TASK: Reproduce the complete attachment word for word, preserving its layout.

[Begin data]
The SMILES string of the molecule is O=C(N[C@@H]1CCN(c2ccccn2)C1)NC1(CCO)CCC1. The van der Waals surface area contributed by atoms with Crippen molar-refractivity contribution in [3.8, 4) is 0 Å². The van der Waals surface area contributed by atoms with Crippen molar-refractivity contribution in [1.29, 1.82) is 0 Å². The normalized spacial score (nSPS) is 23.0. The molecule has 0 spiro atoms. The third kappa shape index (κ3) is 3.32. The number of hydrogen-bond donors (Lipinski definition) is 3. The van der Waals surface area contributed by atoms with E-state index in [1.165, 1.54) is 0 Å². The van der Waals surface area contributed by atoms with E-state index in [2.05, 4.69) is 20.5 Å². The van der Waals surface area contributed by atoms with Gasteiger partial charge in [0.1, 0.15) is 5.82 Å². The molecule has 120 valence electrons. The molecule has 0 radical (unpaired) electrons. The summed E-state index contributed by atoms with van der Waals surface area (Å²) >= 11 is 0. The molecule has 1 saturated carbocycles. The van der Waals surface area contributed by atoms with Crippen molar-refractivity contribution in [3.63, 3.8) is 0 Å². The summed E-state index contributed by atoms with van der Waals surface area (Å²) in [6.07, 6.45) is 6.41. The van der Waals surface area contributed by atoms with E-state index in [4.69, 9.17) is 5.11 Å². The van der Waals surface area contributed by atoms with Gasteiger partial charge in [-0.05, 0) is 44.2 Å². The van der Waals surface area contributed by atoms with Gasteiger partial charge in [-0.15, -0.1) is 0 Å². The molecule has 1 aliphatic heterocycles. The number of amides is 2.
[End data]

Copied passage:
The SMILES string of the molecule is O=C(N[C@@H]1CCN(c2ccccn2)C1)NC1(CCO)CCC1. The van der Waals surface area contributed by atoms with Crippen molar-refractivity contribution in [3.8, 4) is 0 Å². The van der Waals surface area contributed by atoms with Crippen molar-refractivity contribution in [1.29, 1.82) is 0 Å². The normalized spacial score (nSPS) is 23.0. The molecule has 0 spiro atoms. The third kappa shape index (κ3) is 3.32. The number of hydrogen-bond donors (Lipinski definition) is 3. The van der Waals surface area contributed by atoms with E-state index in [1.165, 1.54) is 0 Å². The van der Waals surface area contributed by atoms with E-state index in [2.05, 4.69) is 20.5 Å². The van der Waals surface area contributed by atoms with Gasteiger partial charge in [0.1, 0.15) is 5.82 Å². The molecule has 120 valence electrons. The molecule has 0 radical (unpaired) electrons. The summed E-state index contributed by atoms with van der Waals surface area (Å²) >= 11 is 0. The molecule has 1 saturated carbocycles. The van der Waals surface area contributed by atoms with Crippen molar-refractivity contribution in [3.63, 3.8) is 0 Å². The summed E-state index contributed by atoms with van der Waals surface area (Å²) in [6.07, 6.45) is 6.41. The van der Waals surface area contributed by atoms with E-state index in [4.69, 9.17) is 5.11 Å². The van der Waals surface area contributed by atoms with Gasteiger partial charge in [-0.05, 0) is 44.2 Å². The van der Waals surface area contributed by atoms with Gasteiger partial charge in [-0.15, -0.1) is 0 Å². The molecule has 1 aliphatic heterocycles. The number of amides is 2.